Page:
When Bill Clinton spoke at Irvine Auditorium late last month as part of the Center for Africana Studies’ “Kerner Plus 40” Symposium (see story) he added to the long legacy of presidential appearances here at Penn—a legacy that dates even further back than the Presidency itself.
Penn’s first presidential visit, though a retroactive one, came in 1775, when General George Washington—not yet named President, because there was no such office—visited what was then called the College of Philadelphia for the University’s Commencement. He was joined that day by John Adams, who would serve as both Washington’s vice president and successor. Eight years later, Washington would become the first of ten U.S. presidents to receive an honorary Penn degree. Among them is Theodore Roosevelt. As reported by Old Penn on Feb. 18, 1905, Roosevelt was to receive his honorary doctorate along with Kaiser Wilhelm II of Germany, who in later years played a pivotal role in World War I. Wilhelm accepted his degree in absentia; the University revoked it in 1918.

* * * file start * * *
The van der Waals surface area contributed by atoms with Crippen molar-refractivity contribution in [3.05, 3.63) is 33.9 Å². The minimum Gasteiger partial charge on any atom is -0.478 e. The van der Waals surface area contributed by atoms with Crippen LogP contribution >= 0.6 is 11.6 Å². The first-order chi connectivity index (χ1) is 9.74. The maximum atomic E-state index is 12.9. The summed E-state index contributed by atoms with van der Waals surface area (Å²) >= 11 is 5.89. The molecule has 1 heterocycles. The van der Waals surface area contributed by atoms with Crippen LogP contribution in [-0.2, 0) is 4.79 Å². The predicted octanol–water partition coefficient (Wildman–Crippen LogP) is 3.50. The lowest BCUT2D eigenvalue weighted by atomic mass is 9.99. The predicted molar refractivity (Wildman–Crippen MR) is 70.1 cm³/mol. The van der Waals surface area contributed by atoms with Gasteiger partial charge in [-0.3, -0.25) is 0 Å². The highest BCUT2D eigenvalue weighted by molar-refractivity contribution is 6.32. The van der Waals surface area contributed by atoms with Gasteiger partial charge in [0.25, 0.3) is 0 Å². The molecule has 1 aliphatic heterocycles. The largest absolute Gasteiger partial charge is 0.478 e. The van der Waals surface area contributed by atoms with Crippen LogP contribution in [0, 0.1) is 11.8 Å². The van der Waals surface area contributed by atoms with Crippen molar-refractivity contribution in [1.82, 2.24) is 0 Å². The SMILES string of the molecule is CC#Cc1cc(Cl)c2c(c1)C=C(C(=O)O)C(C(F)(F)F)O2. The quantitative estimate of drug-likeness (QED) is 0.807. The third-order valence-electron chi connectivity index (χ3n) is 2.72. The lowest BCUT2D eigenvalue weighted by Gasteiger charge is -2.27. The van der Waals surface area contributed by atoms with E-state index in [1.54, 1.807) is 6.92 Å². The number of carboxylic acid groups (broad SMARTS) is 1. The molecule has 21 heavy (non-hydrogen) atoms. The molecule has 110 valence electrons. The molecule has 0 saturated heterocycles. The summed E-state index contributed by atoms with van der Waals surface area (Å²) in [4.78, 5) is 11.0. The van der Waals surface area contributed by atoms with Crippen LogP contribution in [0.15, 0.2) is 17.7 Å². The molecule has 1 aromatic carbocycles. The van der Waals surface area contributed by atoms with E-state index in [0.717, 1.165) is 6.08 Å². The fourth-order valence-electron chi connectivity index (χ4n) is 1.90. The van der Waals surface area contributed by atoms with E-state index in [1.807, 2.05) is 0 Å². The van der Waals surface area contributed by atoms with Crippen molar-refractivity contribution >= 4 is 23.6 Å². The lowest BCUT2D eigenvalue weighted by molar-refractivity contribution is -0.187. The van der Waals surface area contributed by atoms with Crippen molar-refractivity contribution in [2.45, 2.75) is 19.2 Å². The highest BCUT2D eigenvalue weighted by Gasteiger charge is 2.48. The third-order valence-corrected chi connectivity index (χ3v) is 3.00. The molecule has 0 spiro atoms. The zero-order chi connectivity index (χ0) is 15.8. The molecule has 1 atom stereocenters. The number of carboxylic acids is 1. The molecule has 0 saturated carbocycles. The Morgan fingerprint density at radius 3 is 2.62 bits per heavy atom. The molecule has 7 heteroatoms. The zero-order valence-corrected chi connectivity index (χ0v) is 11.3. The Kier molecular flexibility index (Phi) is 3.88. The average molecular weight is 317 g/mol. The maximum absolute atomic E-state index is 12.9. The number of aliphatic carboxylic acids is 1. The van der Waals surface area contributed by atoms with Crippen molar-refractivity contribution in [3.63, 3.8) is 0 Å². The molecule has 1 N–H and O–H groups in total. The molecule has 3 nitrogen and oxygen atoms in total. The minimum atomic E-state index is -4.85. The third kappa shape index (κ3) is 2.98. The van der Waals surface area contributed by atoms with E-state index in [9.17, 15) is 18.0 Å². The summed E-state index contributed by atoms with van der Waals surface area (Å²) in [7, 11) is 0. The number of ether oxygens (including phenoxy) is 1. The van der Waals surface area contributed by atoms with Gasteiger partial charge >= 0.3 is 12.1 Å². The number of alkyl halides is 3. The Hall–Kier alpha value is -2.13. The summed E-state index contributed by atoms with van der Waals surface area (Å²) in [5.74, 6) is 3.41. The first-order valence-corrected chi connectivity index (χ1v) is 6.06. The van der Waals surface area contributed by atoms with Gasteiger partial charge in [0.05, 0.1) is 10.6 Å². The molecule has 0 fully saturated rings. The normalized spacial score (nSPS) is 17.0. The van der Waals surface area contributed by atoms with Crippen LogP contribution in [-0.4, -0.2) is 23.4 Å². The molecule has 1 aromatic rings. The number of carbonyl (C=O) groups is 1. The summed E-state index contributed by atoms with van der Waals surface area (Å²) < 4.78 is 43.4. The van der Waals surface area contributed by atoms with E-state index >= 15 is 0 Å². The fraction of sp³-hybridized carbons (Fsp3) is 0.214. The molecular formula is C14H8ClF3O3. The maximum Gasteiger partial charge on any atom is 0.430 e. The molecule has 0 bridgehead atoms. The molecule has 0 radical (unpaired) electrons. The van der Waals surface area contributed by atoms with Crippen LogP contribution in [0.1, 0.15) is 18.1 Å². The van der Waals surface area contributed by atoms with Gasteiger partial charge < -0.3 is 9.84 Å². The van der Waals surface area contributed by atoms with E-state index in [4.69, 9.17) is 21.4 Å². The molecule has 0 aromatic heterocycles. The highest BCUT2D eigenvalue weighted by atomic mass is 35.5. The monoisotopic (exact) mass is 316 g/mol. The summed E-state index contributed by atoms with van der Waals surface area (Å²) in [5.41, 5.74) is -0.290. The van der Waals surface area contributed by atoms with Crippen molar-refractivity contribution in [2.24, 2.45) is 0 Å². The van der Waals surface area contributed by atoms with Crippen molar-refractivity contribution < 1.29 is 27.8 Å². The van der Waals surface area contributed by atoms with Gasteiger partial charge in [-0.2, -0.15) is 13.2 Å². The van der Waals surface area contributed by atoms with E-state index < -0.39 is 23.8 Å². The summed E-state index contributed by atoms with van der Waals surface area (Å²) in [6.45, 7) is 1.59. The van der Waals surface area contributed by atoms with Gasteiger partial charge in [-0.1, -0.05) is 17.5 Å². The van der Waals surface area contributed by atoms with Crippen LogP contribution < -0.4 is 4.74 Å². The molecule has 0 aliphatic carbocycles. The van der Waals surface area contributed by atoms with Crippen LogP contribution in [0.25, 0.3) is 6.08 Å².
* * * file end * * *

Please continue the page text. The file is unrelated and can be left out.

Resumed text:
General Dwight D. Eisenhower received an honorary degree in 1947, and though John F. Kennedy was here in 1957 and Harry S Truman in 1960, 15 long years passed until the next Presidential visitor, Gerald Ford, who was Commencement speaker in 1975.
Penn has also played host to distinguished First Ladies, with Barbara Bush and Hillary Clinton—now a Presidential hopeful herself—receiving honorary diplomas. Mrs. Clinton posed with Ben on the Bench, while Mrs. Bush turned a memorable phrase in 1990: “Somewhere out in the audience today there may be a future President of the United States. I wish her well.”
Originally published March 6, 2008